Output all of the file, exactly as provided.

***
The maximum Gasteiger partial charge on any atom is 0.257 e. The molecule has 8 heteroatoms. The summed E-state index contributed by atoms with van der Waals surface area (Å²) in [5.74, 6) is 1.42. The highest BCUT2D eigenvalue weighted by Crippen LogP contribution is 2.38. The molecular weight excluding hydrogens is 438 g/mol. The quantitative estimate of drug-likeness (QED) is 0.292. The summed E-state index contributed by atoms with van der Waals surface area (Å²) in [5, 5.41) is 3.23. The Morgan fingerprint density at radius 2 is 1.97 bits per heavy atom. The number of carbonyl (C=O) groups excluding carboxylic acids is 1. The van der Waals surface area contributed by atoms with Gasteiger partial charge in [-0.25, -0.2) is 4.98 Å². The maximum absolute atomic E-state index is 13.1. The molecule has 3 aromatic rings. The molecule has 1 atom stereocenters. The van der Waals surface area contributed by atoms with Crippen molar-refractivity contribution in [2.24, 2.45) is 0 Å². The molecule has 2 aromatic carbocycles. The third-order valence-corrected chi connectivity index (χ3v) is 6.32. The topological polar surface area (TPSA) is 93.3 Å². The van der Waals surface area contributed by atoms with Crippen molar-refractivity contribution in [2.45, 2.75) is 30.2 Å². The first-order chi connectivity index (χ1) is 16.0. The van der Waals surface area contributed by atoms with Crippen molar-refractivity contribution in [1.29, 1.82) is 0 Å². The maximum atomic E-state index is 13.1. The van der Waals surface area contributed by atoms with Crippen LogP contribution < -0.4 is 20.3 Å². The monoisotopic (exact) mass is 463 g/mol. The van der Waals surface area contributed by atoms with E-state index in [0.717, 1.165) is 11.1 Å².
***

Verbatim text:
The maximum Gasteiger partial charge on any atom is 0.257 e. The molecule has 8 heteroatoms. The summed E-state index contributed by atoms with van der Waals surface area (Å²) in [5.74, 6) is 1.42. The highest BCUT2D eigenvalue weighted by Crippen LogP contribution is 2.38. The molecular weight excluding hydrogens is 438 g/mol. The quantitative estimate of drug-likeness (QED) is 0.292. The summed E-state index contributed by atoms with van der Waals surface area (Å²) in [5, 5.41) is 3.23. The Morgan fingerprint density at radius 2 is 1.97 bits per heavy atom. The number of carbonyl (C=O) groups excluding carboxylic acids is 1. The van der Waals surface area contributed by atoms with Gasteiger partial charge in [-0.25, -0.2) is 4.98 Å². The maximum absolute atomic E-state index is 13.1. The molecule has 3 aromatic rings. The molecule has 1 atom stereocenters. The van der Waals surface area contributed by atoms with Crippen molar-refractivity contribution in [2.24, 2.45) is 0 Å². The molecule has 2 aromatic carbocycles. The third-order valence-corrected chi connectivity index (χ3v) is 6.32. The topological polar surface area (TPSA) is 93.3 Å². The van der Waals surface area contributed by atoms with Crippen molar-refractivity contribution in [2.45, 2.75) is 30.2 Å². The first-order chi connectivity index (χ1) is 16.0. The van der Waals surface area contributed by atoms with Crippen molar-refractivity contribution in [1.29, 1.82) is 0 Å². The maximum atomic E-state index is 13.1. The van der Waals surface area contributed by atoms with Crippen LogP contribution < -0.4 is 20.3 Å². The monoisotopic (exact) mass is 463 g/mol. The van der Waals surface area contributed by atoms with E-state index in [0.717, 1.165) is 11.1 Å².